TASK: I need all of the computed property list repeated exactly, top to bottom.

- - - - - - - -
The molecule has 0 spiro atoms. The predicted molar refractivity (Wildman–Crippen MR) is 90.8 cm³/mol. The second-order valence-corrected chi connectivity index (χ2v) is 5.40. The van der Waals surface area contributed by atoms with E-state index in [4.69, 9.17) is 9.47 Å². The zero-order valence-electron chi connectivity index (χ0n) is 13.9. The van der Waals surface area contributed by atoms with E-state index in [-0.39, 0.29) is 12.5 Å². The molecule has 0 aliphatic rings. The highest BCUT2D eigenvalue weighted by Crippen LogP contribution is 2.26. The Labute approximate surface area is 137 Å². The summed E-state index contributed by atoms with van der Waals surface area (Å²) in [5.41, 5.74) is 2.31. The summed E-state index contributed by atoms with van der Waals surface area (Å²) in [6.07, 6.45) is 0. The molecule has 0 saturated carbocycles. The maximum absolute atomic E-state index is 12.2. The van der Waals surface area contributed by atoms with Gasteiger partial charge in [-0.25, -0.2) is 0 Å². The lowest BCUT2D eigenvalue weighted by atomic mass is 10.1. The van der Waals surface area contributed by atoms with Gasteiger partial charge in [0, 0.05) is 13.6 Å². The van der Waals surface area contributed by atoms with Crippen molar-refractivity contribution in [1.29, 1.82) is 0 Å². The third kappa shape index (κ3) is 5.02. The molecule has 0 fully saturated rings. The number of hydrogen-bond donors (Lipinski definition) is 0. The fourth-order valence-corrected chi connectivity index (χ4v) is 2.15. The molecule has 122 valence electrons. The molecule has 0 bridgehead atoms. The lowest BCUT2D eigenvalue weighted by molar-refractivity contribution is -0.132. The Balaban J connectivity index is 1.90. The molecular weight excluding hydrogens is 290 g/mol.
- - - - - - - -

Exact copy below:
The molecule has 0 spiro atoms. The predicted molar refractivity (Wildman–Crippen MR) is 90.8 cm³/mol. The second-order valence-corrected chi connectivity index (χ2v) is 5.40. The van der Waals surface area contributed by atoms with E-state index in [4.69, 9.17) is 9.47 Å². The zero-order valence-electron chi connectivity index (χ0n) is 13.9. The van der Waals surface area contributed by atoms with E-state index in [-0.39, 0.29) is 12.5 Å². The molecule has 0 aliphatic rings. The highest BCUT2D eigenvalue weighted by Crippen LogP contribution is 2.26. The Labute approximate surface area is 137 Å². The summed E-state index contributed by atoms with van der Waals surface area (Å²) in [5.41, 5.74) is 2.31. The summed E-state index contributed by atoms with van der Waals surface area (Å²) in [6.07, 6.45) is 0. The molecule has 0 saturated carbocycles. The maximum absolute atomic E-state index is 12.2. The van der Waals surface area contributed by atoms with Gasteiger partial charge in [-0.25, -0.2) is 0 Å². The lowest BCUT2D eigenvalue weighted by atomic mass is 10.1. The van der Waals surface area contributed by atoms with Gasteiger partial charge in [0, 0.05) is 13.6 Å². The van der Waals surface area contributed by atoms with Crippen molar-refractivity contribution in [1.29, 1.82) is 0 Å². The third kappa shape index (κ3) is 5.02. The molecule has 0 fully saturated rings. The number of hydrogen-bond donors (Lipinski definition) is 0. The fourth-order valence-corrected chi connectivity index (χ4v) is 2.15. The molecule has 122 valence electrons. The molecule has 0 bridgehead atoms. The lowest BCUT2D eigenvalue weighted by molar-refractivity contribution is -0.132. The Balaban J connectivity index is 1.90. The molecular weight excluding hydrogens is 290 g/mol.